The Taliban insurgency is strongest in the border regions, confounding efforts by international and Afghan troops to gain an upper hand in the 12-year Afghan war. The border area is dominated by Pashtuns, the ethnic group that forms the backbone of the Taliban. Pashtuns are also the largest ethnic group in Afghanistan.
"In certain respects, Pakistan and Afghanistan merge into each other, via the Pashtun ethnicity which straddles the border between them," said Anatol Lieven, professor in the War Studies Department of Britain's King's College. "Pakistan's Afghan policy today is essentially an attempt to reconcile the need to appease Pakistani Pashtun opinion and prevent more Pashtuns joining the Islamist revolt within Pakistan."
Lieven said Pakistan views the Taliban as a possible ally to stem Indian influence in Afghanistan but does not want the return of Taliban mullah rule there. Pakistan knows a militant victory in Afghanistan would empower its own Taliban, who have killed more than 4,000 Pakistani soldiers and tens of thousands of Pakistani civilians.
Not least among obstacles to peace is Karzai's undying suspicion of U.S. intentions.
A senior Afghan official told the AP that Karzai fears a U.S. manipulated peace process will impose a solution on Afghanistan that would likely marginalize him and his choice for president in next year's election. Speaking on condition of anonymity so that he could talk freely, he said Karzai's strategy to keep the U.S. in line has been to talk tough and even threaten.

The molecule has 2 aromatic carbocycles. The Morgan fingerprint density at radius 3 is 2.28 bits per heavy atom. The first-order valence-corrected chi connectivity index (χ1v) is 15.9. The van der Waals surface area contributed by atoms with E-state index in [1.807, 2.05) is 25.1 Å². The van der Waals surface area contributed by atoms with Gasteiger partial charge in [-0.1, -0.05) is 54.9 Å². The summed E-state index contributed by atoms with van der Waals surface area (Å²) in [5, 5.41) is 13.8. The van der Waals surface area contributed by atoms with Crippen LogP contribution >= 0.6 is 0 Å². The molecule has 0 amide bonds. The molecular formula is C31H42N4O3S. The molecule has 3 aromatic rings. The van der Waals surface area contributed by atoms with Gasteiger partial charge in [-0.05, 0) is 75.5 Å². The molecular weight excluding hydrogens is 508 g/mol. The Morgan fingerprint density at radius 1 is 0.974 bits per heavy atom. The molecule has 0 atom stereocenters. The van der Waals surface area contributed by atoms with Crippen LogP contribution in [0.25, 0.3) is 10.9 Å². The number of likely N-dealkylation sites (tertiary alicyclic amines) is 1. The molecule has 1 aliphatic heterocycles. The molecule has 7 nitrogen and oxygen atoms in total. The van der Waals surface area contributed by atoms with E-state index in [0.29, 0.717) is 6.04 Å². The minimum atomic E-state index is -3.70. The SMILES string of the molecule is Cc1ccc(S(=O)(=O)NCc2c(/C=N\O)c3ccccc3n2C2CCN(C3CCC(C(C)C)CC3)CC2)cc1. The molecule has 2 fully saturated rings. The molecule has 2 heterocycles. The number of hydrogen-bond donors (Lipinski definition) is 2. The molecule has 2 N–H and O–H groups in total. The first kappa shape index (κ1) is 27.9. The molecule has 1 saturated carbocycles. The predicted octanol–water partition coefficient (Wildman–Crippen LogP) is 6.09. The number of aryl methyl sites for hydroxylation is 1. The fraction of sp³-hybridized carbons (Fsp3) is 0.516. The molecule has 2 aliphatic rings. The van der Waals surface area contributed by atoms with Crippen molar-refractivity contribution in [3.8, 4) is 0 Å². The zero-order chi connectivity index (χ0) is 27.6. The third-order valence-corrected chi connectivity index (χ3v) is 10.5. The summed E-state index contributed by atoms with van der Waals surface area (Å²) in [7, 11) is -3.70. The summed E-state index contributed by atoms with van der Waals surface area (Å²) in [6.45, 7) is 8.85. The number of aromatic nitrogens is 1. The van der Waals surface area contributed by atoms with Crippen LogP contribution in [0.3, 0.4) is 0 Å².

One senior U.S. official said Kabul's belligerent rhetoric is making it difficult to move reconciliation forward. Speaking on condition of anonymity because he was not authorized to discuss the talks, he said Washington left out an acknowledgment of Pakistan's assistance in getting the peace process started in its statement welcoming the opening of the Taliban's Qatar office. This was because U.S. negotiators worried that mentioning Pakistan's role might offend Karzai.
Instead it offended the Pakistanis, who took it as a snub, he said.
Lieven said that in one respect, the U.S. and its NATO allies are in a much weaker position than the Soviets were in 1989 when they left Afghanistan after 10 years of war.
The Soviets left behind Najibullah Khan, "a rather formidable Pashtun dictator" as their choice of president.
By contrast, he noted, "we have committed ourselves to hold presidential elections next year — and if they collapse, they could take the entire existing Afghan state and army with them."
Kathy Gannon is special regional correspondent for Afghanistan and Pakistan and can be followed at www.twitter.com/kathygannon . Associated Press writer David Rising in Kabul contributed to this report.